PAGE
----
a weighting agent comprising hematite in a quantity effective to produce a desired density;
a bridging agent comprising manganese oxide, said hematite being present at a ratio to said manganese oxide of about 15:1 to about 1:1;
one or more water-soluble polymers in an amount effective to provide viscosity and filtration control; and,
a glycol in an amount effective to provide shale stabilization.
18. The silicate drilling fluid of claim 17 wherein
said salt is monovalent;
said hematite is present at a ratio to said manganese oxide of from about 3.5:1 to about2:1.
19. A method for reducing silicate depletion in a silicate drilling fluid comprising using a combination consisting essentially of manganese oxide as a bridging agent and hematite as a weighting agent.
20. The method of claim 19 wherein said hematite is at a ratio to said manganese oxide of from about 15:1 to about to 1:1.
21. The method of claim 19 wherein said hematite is at a ratio to said manganese oxide of from about 3.5:1 to about to 2:1.
Description
FIELD OF THE INVENTION

The invention relates to a relatively high density silicate drilling mud with improved rheology and filtration control properties. More particularly, the invention relates to silicate drilling fluids comprising hematite as a weighting agent and manganese oxide as a bridging agent and which have excellent rheological and filtration control properties.

BACKGROUND OF THE INVENTION

The rotary drilling of a borehole is accomplished by rotating a drill string having a drill pipe and a drill bit at its lower end. Weight is applied to the drill bit while rotating to create a borehole into the earth. The drill string is hollow and sections are added to the drill string to increase its length as the borehole is deepened. This rotary drilling process creates significant amounts of friction which produces heat along with fragments of the strata being penetrated. The fragments of the strata must be removed from the borehole and the drill bit must be cooled to extend its useful life. Both of these functions are accomplished by circulating a fluid down through the drill string and up to the surface between the drill string and the wall of the borehole. Generally, the borehole into which the casing or liner is introduced is filled with drilling mud.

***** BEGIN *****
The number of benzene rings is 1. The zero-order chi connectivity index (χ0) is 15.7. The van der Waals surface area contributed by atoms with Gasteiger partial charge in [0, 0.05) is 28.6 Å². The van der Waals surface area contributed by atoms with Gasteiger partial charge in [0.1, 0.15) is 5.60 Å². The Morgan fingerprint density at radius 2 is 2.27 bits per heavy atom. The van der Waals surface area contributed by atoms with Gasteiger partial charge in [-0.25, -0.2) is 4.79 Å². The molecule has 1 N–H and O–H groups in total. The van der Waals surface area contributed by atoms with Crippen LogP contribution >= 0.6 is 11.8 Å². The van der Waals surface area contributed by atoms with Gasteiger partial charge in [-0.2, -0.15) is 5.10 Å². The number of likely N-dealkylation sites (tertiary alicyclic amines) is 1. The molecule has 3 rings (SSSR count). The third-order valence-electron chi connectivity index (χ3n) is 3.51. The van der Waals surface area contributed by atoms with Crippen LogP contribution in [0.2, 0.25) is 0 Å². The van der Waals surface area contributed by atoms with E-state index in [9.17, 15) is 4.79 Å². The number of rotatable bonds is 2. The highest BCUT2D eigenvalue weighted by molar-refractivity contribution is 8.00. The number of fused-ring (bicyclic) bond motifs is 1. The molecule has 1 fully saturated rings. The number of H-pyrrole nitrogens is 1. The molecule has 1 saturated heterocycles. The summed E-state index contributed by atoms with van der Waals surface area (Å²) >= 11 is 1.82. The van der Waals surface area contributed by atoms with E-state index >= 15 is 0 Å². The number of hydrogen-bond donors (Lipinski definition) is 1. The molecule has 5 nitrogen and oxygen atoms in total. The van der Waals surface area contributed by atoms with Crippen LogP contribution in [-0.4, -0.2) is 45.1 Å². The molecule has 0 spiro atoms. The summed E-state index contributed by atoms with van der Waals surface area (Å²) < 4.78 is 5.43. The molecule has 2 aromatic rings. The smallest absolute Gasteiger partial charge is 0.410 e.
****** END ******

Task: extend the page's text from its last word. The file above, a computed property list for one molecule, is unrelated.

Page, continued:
Most drilling muds have either an aqueous or an oil base. Water base drilling fluids are not only popular, but often are necessary in order to meet applicable environmental regulations. The current generation of water-based drilling fluids often contains a high concentration of additives to improve borehole stability, improve lubricity, and to control seepage loss to the formation. A high concentration of additives, such as glycols, silicates, or surfactant-lubricant blends, makes it difficult to formulate some higher density fluids (esp. silicate fluids) to balance desired Theological properties with adequate shale stabilization and filtration control.

Silicate drilling fluids are capable of giving superior borehole stability. The soluble silicate in a silicate drilling fluid is believed to invade the shale matrix and either (a) the soluble silicates precipitate when they contact the Ca2+ and Mg2+ available in the reservoir fluid, or (b) the reduced pH encountered in the reservoir fluid causes polymerization to occur. Both mechanisms are capable of effectively plugging the pore throats of the shale and reducing filtrate invasion.

A principal requirement of any good drilling fluid, including a silicate drilling fluid, is that the fluid remain pumpable while suspending a sufficient amount of weighting additives to meet the desired density requirements, particularly with respect to preventing gasification and blow-outs. One commonly used weighting agent is barite. Unfortunately, the use of high concentrations of barite in silicate drilling fluids results in significant depletion of silicate during exposure to heat. Silicate depletion may diminish borehole stability using silicate drilling fluids.

Alternative formulations are needed in which the silicates are not depleted during exposure to heat, and which have desirable rheology, shale stabilization, and filtration control properties.